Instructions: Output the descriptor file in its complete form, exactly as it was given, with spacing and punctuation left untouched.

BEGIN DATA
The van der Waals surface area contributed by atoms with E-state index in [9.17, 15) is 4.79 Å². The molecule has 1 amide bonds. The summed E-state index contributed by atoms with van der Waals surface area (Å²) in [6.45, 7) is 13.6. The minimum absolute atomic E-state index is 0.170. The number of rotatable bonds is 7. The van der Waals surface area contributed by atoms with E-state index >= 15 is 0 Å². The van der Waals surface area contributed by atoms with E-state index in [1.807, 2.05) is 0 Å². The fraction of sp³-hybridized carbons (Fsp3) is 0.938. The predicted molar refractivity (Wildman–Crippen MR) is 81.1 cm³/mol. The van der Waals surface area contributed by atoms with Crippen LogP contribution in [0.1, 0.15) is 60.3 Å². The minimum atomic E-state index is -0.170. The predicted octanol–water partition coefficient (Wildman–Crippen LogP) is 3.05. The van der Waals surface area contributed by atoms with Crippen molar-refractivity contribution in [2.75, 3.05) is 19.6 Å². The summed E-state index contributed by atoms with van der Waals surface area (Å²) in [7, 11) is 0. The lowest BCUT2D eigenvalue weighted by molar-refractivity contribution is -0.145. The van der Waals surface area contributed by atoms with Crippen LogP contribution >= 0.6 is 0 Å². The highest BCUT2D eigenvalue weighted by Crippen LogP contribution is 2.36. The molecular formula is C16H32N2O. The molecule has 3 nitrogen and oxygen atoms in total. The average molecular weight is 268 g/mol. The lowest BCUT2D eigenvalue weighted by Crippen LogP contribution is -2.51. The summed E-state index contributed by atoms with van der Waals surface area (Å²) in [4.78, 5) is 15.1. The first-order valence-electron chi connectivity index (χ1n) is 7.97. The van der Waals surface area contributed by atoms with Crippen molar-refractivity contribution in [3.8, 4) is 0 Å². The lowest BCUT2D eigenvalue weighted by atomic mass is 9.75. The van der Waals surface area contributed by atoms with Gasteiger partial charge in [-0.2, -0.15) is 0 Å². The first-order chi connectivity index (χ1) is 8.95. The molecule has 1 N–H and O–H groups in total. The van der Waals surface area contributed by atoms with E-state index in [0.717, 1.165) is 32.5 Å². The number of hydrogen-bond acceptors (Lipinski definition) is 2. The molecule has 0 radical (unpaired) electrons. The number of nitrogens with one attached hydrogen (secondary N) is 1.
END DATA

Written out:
The van der Waals surface area contributed by atoms with E-state index in [9.17, 15) is 4.79 Å². The molecule has 1 amide bonds. The summed E-state index contributed by atoms with van der Waals surface area (Å²) in [6.45, 7) is 13.6. The minimum absolute atomic E-state index is 0.170. The number of rotatable bonds is 7. The van der Waals surface area contributed by atoms with E-state index >= 15 is 0 Å². The van der Waals surface area contributed by atoms with E-state index in [1.807, 2.05) is 0 Å². The fraction of sp³-hybridized carbons (Fsp3) is 0.938. The predicted molar refractivity (Wildman–Crippen MR) is 81.1 cm³/mol. The van der Waals surface area contributed by atoms with Crippen LogP contribution in [0.1, 0.15) is 60.3 Å². The minimum atomic E-state index is -0.170. The predicted octanol–water partition coefficient (Wildman–Crippen LogP) is 3.05. The van der Waals surface area contributed by atoms with Crippen molar-refractivity contribution in [2.75, 3.05) is 19.6 Å². The summed E-state index contributed by atoms with van der Waals surface area (Å²) in [7, 11) is 0. The lowest BCUT2D eigenvalue weighted by molar-refractivity contribution is -0.145. The van der Waals surface area contributed by atoms with Crippen LogP contribution >= 0.6 is 0 Å². The highest BCUT2D eigenvalue weighted by Crippen LogP contribution is 2.36. The molecular formula is C16H32N2O. The molecule has 3 nitrogen and oxygen atoms in total. The average molecular weight is 268 g/mol. The lowest BCUT2D eigenvalue weighted by Crippen LogP contribution is -2.51. The summed E-state index contributed by atoms with van der Waals surface area (Å²) in [4.78, 5) is 15.1. The first-order valence-electron chi connectivity index (χ1n) is 7.97. The van der Waals surface area contributed by atoms with Crippen molar-refractivity contribution in [3.8, 4) is 0 Å². The lowest BCUT2D eigenvalue weighted by atomic mass is 9.75. The van der Waals surface area contributed by atoms with Gasteiger partial charge in [-0.2, -0.15) is 0 Å². The first-order chi connectivity index (χ1) is 8.95. The molecule has 1 N–H and O–H groups in total. The van der Waals surface area contributed by atoms with E-state index in [0.717, 1.165) is 32.5 Å². The number of hydrogen-bond acceptors (Lipinski definition) is 2. The molecule has 0 radical (unpaired) electrons. The number of nitrogens with one attached hydrogen (secondary N) is 1.